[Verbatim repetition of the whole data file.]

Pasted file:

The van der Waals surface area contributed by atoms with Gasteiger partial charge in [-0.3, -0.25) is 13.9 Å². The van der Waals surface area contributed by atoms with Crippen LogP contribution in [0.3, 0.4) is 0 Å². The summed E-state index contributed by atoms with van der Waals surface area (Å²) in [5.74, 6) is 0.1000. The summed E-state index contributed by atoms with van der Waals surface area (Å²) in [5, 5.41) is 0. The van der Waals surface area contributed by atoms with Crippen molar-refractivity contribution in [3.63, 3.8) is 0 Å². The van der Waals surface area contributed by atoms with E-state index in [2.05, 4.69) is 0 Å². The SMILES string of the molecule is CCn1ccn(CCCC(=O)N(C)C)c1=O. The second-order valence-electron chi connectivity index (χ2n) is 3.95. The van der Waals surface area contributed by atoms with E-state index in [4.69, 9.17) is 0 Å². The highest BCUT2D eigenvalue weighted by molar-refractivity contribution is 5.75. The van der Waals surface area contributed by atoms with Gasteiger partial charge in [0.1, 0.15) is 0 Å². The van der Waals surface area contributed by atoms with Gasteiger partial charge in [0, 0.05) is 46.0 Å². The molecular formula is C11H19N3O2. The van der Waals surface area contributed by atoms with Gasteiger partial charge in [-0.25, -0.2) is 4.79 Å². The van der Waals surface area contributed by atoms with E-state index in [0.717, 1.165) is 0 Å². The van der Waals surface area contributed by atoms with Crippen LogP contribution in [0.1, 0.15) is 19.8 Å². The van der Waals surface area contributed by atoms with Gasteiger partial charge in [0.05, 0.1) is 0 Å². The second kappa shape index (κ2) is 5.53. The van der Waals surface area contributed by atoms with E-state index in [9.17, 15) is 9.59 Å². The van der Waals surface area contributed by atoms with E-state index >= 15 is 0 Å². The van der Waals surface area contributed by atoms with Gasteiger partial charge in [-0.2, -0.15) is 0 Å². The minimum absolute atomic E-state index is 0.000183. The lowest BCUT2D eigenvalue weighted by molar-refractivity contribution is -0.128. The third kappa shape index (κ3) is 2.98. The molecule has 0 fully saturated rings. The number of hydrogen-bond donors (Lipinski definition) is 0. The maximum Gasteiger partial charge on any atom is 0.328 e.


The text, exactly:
The van der Waals surface area contributed by atoms with Gasteiger partial charge in [-0.3, -0.25) is 13.9 Å². The van der Waals surface area contributed by atoms with Crippen LogP contribution in [0.3, 0.4) is 0 Å². The summed E-state index contributed by atoms with van der Waals surface area (Å²) in [5.74, 6) is 0.1000. The summed E-state index contributed by atoms with van der Waals surface area (Å²) in [5, 5.41) is 0. The van der Waals surface area contributed by atoms with Crippen molar-refractivity contribution in [3.63, 3.8) is 0 Å². The van der Waals surface area contributed by atoms with E-state index in [2.05, 4.69) is 0 Å². The SMILES string of the molecule is CCn1ccn(CCCC(=O)N(C)C)c1=O. The second-order valence-electron chi connectivity index (χ2n) is 3.95. The van der Waals surface area contributed by atoms with E-state index in [4.69, 9.17) is 0 Å². The highest BCUT2D eigenvalue weighted by molar-refractivity contribution is 5.75. The van der Waals surface area contributed by atoms with Gasteiger partial charge in [0.1, 0.15) is 0 Å². The van der Waals surface area contributed by atoms with Gasteiger partial charge in [0, 0.05) is 46.0 Å². The molecular formula is C11H19N3O2. The van der Waals surface area contributed by atoms with Gasteiger partial charge in [-0.25, -0.2) is 4.79 Å². The van der Waals surface area contributed by atoms with E-state index in [0.717, 1.165) is 0 Å². The van der Waals surface area contributed by atoms with Crippen LogP contribution in [0.1, 0.15) is 19.8 Å². The van der Waals surface area contributed by atoms with Gasteiger partial charge in [0.05, 0.1) is 0 Å². The second kappa shape index (κ2) is 5.53. The van der Waals surface area contributed by atoms with E-state index in [9.17, 15) is 9.59 Å². The van der Waals surface area contributed by atoms with E-state index >= 15 is 0 Å². The van der Waals surface area contributed by atoms with Gasteiger partial charge in [-0.2, -0.15) is 0 Å². The minimum absolute atomic E-state index is 0.000183. The lowest BCUT2D eigenvalue weighted by molar-refractivity contribution is -0.128. The third kappa shape index (κ3) is 2.98. The molecule has 0 fully saturated rings. The number of hydrogen-bond donors (Lipinski definition) is 0. The maximum Gasteiger partial charge on any atom is 0.328 e.